Pardon me. I meant to say Oh, baby...back ribs with Root Beer Barbecue Sauce
Sloppy, tangy, meaty indulgence. Ribs aren't your typical Monday night dinner. But you can't very well serve bowls of cereal for Memorial Day, can you? Like most special meats, these ribs are a bit pricey. To lure holiday shoppers, my grocery store had them going for $3.99/lb. I'm hopeful you can find a similar deal, or my name isn't Prudence Pennywise. (Well, actually, it isn't, but I still say you can find a good deal.)
As sinfully delicious as these are, you won't want leftovers as they don't reheat too well. Make only enought to eat in one sitting. Oh don't cry-you can make some again soon. For my family of four, I made 3 lbs. Increase the quantity significantly if you invite my littlest (in age and possibly in jean size) sister Mary Kate. She won't stand for less than half a rack to herself and at 28 she still gets cranky if underfed.
You're going to need at least 24 hours of some easy advance preparation. First, you'll mop the ribs with Dijon mustard, then coat them with a savory spice rub, cut them into sections and marinate them in a fizzy can of root beer for 12-36 hours. Still with me?
Ribs should be precooked before heading out to the grill. Some people boil them, others stick them in the crock pot; I simply bake them wrapped tightly in foil for an hour. You can do that a day ahead, too. Flexible, huh? All they require from there, is a simple high heat fizzle on the grill. If you don't have a grill, they'll do fabulously well under a broiler.
Now, what sends these ribs from everybody's yummy to holiday superlative, is the Root Beer Barbecue Sauce. When you taste it, you won't think "Snoopy's soda pop," but you might glow golden from your fingertips and break out in hymns of praise. You'll need to boil down a couple of cans of root beer until thick and syrupy, and then simply stir it up with smoky barbecue sauce and Dijon.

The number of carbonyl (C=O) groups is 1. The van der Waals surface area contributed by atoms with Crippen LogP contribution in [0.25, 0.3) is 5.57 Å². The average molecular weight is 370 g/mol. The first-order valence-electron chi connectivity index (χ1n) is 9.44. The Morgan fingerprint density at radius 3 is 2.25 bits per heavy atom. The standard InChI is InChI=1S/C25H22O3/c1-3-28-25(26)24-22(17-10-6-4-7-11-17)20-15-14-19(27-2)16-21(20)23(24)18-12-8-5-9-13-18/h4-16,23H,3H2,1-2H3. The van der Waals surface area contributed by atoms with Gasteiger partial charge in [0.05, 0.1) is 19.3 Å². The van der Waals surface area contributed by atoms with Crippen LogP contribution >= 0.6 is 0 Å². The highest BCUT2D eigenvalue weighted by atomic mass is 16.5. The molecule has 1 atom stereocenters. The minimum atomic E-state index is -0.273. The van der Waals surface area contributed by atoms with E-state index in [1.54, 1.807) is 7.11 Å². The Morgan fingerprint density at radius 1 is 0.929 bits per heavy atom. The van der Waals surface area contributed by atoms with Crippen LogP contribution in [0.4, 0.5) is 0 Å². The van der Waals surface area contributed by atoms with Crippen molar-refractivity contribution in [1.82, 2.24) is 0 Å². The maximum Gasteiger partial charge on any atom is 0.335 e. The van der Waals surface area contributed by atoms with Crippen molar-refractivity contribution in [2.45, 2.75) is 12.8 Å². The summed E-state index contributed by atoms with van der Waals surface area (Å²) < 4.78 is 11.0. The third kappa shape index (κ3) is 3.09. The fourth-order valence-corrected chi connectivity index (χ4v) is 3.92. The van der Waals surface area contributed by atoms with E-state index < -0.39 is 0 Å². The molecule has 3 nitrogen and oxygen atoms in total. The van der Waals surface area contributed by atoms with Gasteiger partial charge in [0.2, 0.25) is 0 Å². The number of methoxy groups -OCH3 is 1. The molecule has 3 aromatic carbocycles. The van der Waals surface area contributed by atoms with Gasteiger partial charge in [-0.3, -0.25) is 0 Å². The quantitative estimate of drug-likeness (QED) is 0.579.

I'm warning you now-make extra. You'll want extra to dip your ribs in, some on BBQ chicken next week, some to spread on a roast beef sandwich, and some to dip your onion rings in after that. You'll also need to save some plain root beer syrup for the most sensational Root Beer Freeze possible (coming tomorrow). Don't say I didn't warn you.
Baby Back Ribs with Tangy Root Beer Barbecue Sauce
Estimated Cost: $15.00 and worth every pennyFor the Syrup:
3 cans root beer
For the Sauce:
about 1/2 cup Dijon Mustard
about 1/2 cup purchased smoky barbecue sauce
For the Ribs:
3 lbs. baby back ribs
1/4 cup dijon mustard
2 teaspoons salt
1 tablespoon pepper
1 tablespoon garlic powder
1 tablespoon paprika
1 can root beer
In a large saucepan over high heat, bring root beer to a boil. Boil until reduced by half and syrupy, about 30 minutes. Cool to room temperature. (You'll have lots extra-plenty for root beer freezes.) In a small bowl, combine 1/2 cup each dijon, barbecue sauce, and root beer syrup. Whisk until smooth and set aside.
For the ribs, cut ribs into sections-about 3-4 bones per person. Rub generously with Dijon and sprinkle with salt, pepper, garlic, powder, and paprika. Please don't measure-just eyeball it. Let sit for 15 minutes. Place in large zip top bag and pour rootbeer over the top, zip top and refrigerate. Let marinate for 12-36 hours.
Preheat oven to 350 degrees. Line cookie sheet with foil. Discard marinade. Wrap ribs tightly in foil and bake on cookie sheet for 60 minutes. (At this point you can refrigerate ribs again, or head directly to the grill.) Brush ribs generously with Root Beer sauce and place on preheated grill. Grill for 10-20 minutes, turning once, and basting with sauce often until ribs are nicely carmelized. (They are already fully cooked, so you are just going for that great crispy, burnt sugar coating.)
Coming Tomorrow: Root Beer Freezes with Root Beer Syrup